Australian artist, Missy Higgins, was nursing her newborn son when she saw the photograph of Aylan Kurdi's lifeless body being carried off a beach by a Turkish soldier. We all saw it and it was an image that left scars.
“It took a while to sort through all the emotions it brought up – including anger – and realise that I wanted to write about it,” Higgins tells Guardian Australia. “I tried not to take the moral high ground or point the finger at anyone, but rather tell the story as it happened. That [story] in itself, I think, is powerful and devastating enough.”
Produced by stark raving productions, the film clip – which features drawings by children affected by the crisis in the Middle East, accompanied by picture-book-like animation narrating the story of the Kurdi family – was created by animation director Nicholas Kallincos and award-winning director Natasha Pincus. Pincus was also responsible for the clip for Gotye and Kimbra’s 2011 collaborationSomebody That I Used To Know, which has clocked up 740m views on Youtube since being released.
She spent weeks planning the clip, and at one point was working on three different ideas for it. “But when I discovered drawings online that had been made by refugee children as part of rehabilitation programs around the world, I knew I had stumbled on the concept I needed to focus on.”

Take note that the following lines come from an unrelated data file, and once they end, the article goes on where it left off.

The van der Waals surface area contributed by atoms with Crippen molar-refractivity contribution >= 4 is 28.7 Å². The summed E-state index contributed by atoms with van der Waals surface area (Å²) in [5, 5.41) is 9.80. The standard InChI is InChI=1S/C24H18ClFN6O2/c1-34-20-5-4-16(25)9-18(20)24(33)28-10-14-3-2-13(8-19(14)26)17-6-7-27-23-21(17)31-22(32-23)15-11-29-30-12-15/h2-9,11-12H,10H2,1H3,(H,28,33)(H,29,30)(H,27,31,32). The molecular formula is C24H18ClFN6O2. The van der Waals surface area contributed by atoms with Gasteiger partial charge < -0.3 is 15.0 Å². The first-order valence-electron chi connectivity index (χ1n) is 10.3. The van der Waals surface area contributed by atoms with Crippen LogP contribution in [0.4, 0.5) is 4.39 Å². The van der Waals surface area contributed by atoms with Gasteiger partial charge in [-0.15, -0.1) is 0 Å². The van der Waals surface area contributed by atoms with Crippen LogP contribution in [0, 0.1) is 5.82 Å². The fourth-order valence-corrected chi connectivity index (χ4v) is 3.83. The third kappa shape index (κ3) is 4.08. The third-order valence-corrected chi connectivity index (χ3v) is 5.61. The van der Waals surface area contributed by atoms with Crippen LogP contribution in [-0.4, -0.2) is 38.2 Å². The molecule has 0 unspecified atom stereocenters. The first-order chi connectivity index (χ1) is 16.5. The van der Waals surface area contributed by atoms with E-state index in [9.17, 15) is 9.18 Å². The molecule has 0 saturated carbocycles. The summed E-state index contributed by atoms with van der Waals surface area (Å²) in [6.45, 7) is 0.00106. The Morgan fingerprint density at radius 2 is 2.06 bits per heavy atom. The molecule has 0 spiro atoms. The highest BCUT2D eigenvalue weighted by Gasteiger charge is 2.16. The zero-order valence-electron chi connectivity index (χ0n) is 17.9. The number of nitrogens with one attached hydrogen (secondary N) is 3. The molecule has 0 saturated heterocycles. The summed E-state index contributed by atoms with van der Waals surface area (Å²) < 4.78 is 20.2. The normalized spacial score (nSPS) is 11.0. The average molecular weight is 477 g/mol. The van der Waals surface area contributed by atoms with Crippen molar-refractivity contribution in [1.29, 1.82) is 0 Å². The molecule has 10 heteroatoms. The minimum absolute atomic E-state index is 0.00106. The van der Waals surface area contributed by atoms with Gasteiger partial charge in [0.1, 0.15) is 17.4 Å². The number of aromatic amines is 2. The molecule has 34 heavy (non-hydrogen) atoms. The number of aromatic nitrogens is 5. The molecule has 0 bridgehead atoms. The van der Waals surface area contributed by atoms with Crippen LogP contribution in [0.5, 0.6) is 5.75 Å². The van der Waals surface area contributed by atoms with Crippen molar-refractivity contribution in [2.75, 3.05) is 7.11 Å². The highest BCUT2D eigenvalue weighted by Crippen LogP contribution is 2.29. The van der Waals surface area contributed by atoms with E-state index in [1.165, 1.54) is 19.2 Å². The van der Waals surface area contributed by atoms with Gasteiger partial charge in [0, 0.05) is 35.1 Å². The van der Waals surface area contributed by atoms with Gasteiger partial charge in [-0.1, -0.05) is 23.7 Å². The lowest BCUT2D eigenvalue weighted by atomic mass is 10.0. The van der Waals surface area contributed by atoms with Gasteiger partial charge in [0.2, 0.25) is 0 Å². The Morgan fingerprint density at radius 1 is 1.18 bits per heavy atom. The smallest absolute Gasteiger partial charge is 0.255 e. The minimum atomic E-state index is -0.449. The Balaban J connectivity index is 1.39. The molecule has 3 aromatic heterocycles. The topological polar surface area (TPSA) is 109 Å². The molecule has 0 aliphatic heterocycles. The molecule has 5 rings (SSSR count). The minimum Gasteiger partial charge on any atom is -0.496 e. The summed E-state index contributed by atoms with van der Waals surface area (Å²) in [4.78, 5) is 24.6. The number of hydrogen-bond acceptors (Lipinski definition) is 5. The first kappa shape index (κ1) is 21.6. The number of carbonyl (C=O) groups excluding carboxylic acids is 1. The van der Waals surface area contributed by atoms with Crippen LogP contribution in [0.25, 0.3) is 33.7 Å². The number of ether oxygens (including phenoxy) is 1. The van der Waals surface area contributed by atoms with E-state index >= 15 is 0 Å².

Access to the drawings was facilitated by Caritas and World Vision, who help children affected by the Middle East crisis through rehabilitation programs that, among other things, encourage them to draw. “Within a few weeks my inbox was full of hundreds of children’s drawings depicting the horrors of their experiences ... Their images haunt me still,” Pincus says.
These pictures are incorporated into an animation that has a handmade, child-like naivety to it: “It was important to me that it have texture, human touch, that still frames of it could almost be illustrations from a children’s story book. It should feel simple, beautiful and dark – like the imagination of a child.”
“Except these drawings were different: there were guns in the hands of the people, fighter planes in the air and blood flooding the streets. It was just devastating to see. And Nicholas Kallincos did the most incredible job at merging these drawings in with his child-like animations. All the characters have fingerprints for faces, which I think is beautiful. There is a nightmarish, fairytale feeling to it. I cry every single time I watch it.”